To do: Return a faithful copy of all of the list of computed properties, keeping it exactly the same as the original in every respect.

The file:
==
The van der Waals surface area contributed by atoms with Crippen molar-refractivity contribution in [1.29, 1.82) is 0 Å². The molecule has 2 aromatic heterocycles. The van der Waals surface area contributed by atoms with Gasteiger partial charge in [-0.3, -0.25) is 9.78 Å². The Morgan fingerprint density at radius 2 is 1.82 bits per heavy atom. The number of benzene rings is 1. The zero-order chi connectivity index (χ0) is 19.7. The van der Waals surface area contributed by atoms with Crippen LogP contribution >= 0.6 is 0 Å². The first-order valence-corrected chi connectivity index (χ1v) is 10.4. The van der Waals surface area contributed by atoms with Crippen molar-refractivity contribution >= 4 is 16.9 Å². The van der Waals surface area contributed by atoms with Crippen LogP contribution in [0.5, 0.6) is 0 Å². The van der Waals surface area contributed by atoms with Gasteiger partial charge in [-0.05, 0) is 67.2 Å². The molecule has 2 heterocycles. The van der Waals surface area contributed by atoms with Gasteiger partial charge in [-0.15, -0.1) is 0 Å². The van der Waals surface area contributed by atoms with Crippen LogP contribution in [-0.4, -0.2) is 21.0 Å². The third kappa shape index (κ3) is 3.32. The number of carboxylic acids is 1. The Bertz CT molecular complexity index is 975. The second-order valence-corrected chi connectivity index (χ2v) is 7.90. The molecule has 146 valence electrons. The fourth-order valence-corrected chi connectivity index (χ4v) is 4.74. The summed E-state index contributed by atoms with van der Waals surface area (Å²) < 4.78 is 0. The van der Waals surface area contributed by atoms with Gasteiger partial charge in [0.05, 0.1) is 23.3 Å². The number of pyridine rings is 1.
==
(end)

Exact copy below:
The van der Waals surface area contributed by atoms with Crippen molar-refractivity contribution in [1.29, 1.82) is 0 Å². The molecule has 2 aromatic heterocycles. The van der Waals surface area contributed by atoms with Gasteiger partial charge in [-0.3, -0.25) is 9.78 Å². The Morgan fingerprint density at radius 2 is 1.82 bits per heavy atom. The number of benzene rings is 1. The zero-order chi connectivity index (χ0) is 19.7. The van der Waals surface area contributed by atoms with Crippen LogP contribution >= 0.6 is 0 Å². The first-order valence-corrected chi connectivity index (χ1v) is 10.4. The van der Waals surface area contributed by atoms with Crippen molar-refractivity contribution >= 4 is 16.9 Å². The van der Waals surface area contributed by atoms with Crippen LogP contribution in [0.5, 0.6) is 0 Å². The van der Waals surface area contributed by atoms with Gasteiger partial charge in [-0.05, 0) is 67.2 Å². The molecule has 2 heterocycles. The van der Waals surface area contributed by atoms with Gasteiger partial charge in [-0.15, -0.1) is 0 Å². The van der Waals surface area contributed by atoms with Crippen LogP contribution in [-0.4, -0.2) is 21.0 Å². The third kappa shape index (κ3) is 3.32. The number of carboxylic acids is 1. The Bertz CT molecular complexity index is 975. The second-order valence-corrected chi connectivity index (χ2v) is 7.90. The molecule has 146 valence electrons. The fourth-order valence-corrected chi connectivity index (χ4v) is 4.74. The summed E-state index contributed by atoms with van der Waals surface area (Å²) < 4.78 is 0. The van der Waals surface area contributed by atoms with Gasteiger partial charge in [0.05, 0.1) is 23.3 Å². The number of pyridine rings is 1.